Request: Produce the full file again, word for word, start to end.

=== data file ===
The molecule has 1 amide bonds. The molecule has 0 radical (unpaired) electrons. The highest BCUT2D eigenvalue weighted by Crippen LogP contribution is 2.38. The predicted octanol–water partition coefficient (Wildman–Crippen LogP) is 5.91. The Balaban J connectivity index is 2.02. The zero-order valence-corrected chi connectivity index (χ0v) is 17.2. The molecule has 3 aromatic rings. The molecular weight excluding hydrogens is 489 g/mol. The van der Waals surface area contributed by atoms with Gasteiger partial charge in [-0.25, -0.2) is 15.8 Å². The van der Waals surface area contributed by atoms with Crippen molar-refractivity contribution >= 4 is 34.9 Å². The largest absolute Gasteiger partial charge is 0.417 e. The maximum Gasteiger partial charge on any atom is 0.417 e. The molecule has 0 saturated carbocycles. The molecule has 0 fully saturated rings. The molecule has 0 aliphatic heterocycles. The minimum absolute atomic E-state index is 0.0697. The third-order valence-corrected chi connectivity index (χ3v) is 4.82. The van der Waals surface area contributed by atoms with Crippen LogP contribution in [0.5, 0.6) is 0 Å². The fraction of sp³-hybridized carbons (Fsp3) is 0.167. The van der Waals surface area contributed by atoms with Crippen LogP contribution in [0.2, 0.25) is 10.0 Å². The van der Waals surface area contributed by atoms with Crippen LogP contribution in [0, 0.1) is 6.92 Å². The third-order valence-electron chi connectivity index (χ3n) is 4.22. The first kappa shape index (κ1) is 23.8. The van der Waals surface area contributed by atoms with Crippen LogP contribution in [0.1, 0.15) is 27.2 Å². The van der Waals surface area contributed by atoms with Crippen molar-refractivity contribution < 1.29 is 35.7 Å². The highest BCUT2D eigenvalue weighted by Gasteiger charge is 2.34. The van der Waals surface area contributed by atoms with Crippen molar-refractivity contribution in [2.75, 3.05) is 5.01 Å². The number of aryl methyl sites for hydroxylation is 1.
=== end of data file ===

The molecule has 1 amide bonds. The molecule has 0 radical (unpaired) electrons. The highest BCUT2D eigenvalue weighted by Crippen LogP contribution is 2.38. The predicted octanol–water partition coefficient (Wildman–Crippen LogP) is 5.91. The Balaban J connectivity index is 2.02. The zero-order valence-corrected chi connectivity index (χ0v) is 17.2. The molecule has 3 aromatic rings. The molecular weight excluding hydrogens is 489 g/mol. The van der Waals surface area contributed by atoms with Gasteiger partial charge in [-0.25, -0.2) is 15.8 Å². The van der Waals surface area contributed by atoms with Crippen molar-refractivity contribution >= 4 is 34.9 Å². The largest absolute Gasteiger partial charge is 0.417 e. The maximum Gasteiger partial charge on any atom is 0.417 e. The molecule has 0 saturated carbocycles. The molecule has 0 fully saturated rings. The molecule has 0 aliphatic heterocycles. The minimum absolute atomic E-state index is 0.0697. The third-order valence-corrected chi connectivity index (χ3v) is 4.82. The van der Waals surface area contributed by atoms with Crippen LogP contribution in [0.5, 0.6) is 0 Å². The fraction of sp³-hybridized carbons (Fsp3) is 0.167. The van der Waals surface area contributed by atoms with Crippen LogP contribution in [0.2, 0.25) is 10.0 Å². The van der Waals surface area contributed by atoms with Crippen LogP contribution in [0, 0.1) is 6.92 Å². The third-order valence-electron chi connectivity index (χ3n) is 4.22. The first kappa shape index (κ1) is 23.8. The van der Waals surface area contributed by atoms with Crippen LogP contribution in [0.1, 0.15) is 27.2 Å². The van der Waals surface area contributed by atoms with Crippen molar-refractivity contribution < 1.29 is 35.7 Å². The highest BCUT2D eigenvalue weighted by Gasteiger charge is 2.34. The van der Waals surface area contributed by atoms with Crippen molar-refractivity contribution in [2.75, 3.05) is 5.01 Å². The number of aryl methyl sites for hydroxylation is 1.